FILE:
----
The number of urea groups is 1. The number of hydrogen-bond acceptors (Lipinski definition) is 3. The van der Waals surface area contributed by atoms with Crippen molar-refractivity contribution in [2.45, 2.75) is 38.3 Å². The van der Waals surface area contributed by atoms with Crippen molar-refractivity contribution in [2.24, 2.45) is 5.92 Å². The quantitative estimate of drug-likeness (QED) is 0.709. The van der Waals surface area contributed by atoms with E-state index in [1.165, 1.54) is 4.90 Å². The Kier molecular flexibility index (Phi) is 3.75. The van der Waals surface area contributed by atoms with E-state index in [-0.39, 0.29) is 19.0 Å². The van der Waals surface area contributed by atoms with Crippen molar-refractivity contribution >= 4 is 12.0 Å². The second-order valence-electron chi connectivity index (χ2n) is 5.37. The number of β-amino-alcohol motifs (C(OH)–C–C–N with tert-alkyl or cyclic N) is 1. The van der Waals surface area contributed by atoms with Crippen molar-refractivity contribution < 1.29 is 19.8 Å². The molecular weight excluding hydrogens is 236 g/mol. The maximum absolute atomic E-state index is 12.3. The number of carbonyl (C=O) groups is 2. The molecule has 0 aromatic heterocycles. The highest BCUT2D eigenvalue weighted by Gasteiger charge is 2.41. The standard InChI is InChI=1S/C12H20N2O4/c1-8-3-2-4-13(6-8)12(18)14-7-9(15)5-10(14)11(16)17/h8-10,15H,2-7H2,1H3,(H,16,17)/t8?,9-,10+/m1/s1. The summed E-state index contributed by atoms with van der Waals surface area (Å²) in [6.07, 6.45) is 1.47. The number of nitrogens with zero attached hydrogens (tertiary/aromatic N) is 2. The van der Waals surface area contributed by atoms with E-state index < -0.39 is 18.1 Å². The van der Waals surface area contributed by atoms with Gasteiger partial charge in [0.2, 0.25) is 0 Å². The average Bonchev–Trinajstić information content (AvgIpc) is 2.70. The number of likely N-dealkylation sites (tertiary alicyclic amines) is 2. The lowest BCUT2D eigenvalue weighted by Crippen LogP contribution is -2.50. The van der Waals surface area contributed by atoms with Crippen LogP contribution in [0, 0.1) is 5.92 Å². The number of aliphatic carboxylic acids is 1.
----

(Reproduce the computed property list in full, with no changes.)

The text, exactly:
The number of urea groups is 1. The number of hydrogen-bond acceptors (Lipinski definition) is 3. The van der Waals surface area contributed by atoms with Crippen molar-refractivity contribution in [2.45, 2.75) is 38.3 Å². The van der Waals surface area contributed by atoms with Crippen molar-refractivity contribution in [2.24, 2.45) is 5.92 Å². The quantitative estimate of drug-likeness (QED) is 0.709. The van der Waals surface area contributed by atoms with E-state index in [1.165, 1.54) is 4.90 Å². The Kier molecular flexibility index (Phi) is 3.75. The van der Waals surface area contributed by atoms with E-state index in [-0.39, 0.29) is 19.0 Å². The van der Waals surface area contributed by atoms with Crippen molar-refractivity contribution >= 4 is 12.0 Å². The second-order valence-electron chi connectivity index (χ2n) is 5.37. The number of β-amino-alcohol motifs (C(OH)–C–C–N with tert-alkyl or cyclic N) is 1. The van der Waals surface area contributed by atoms with Crippen molar-refractivity contribution < 1.29 is 19.8 Å². The molecular weight excluding hydrogens is 236 g/mol. The maximum absolute atomic E-state index is 12.3. The number of carbonyl (C=O) groups is 2. The molecule has 0 aromatic heterocycles. The highest BCUT2D eigenvalue weighted by Gasteiger charge is 2.41. The standard InChI is InChI=1S/C12H20N2O4/c1-8-3-2-4-13(6-8)12(18)14-7-9(15)5-10(14)11(16)17/h8-10,15H,2-7H2,1H3,(H,16,17)/t8?,9-,10+/m1/s1. The summed E-state index contributed by atoms with van der Waals surface area (Å²) in [6.07, 6.45) is 1.47. The number of nitrogens with zero attached hydrogens (tertiary/aromatic N) is 2. The van der Waals surface area contributed by atoms with E-state index < -0.39 is 18.1 Å². The van der Waals surface area contributed by atoms with Gasteiger partial charge in [0.2, 0.25) is 0 Å². The average Bonchev–Trinajstić information content (AvgIpc) is 2.70. The number of likely N-dealkylation sites (tertiary alicyclic amines) is 2. The lowest BCUT2D eigenvalue weighted by Crippen LogP contribution is -2.50. The van der Waals surface area contributed by atoms with Crippen LogP contribution in [0, 0.1) is 5.92 Å². The number of aliphatic carboxylic acids is 1.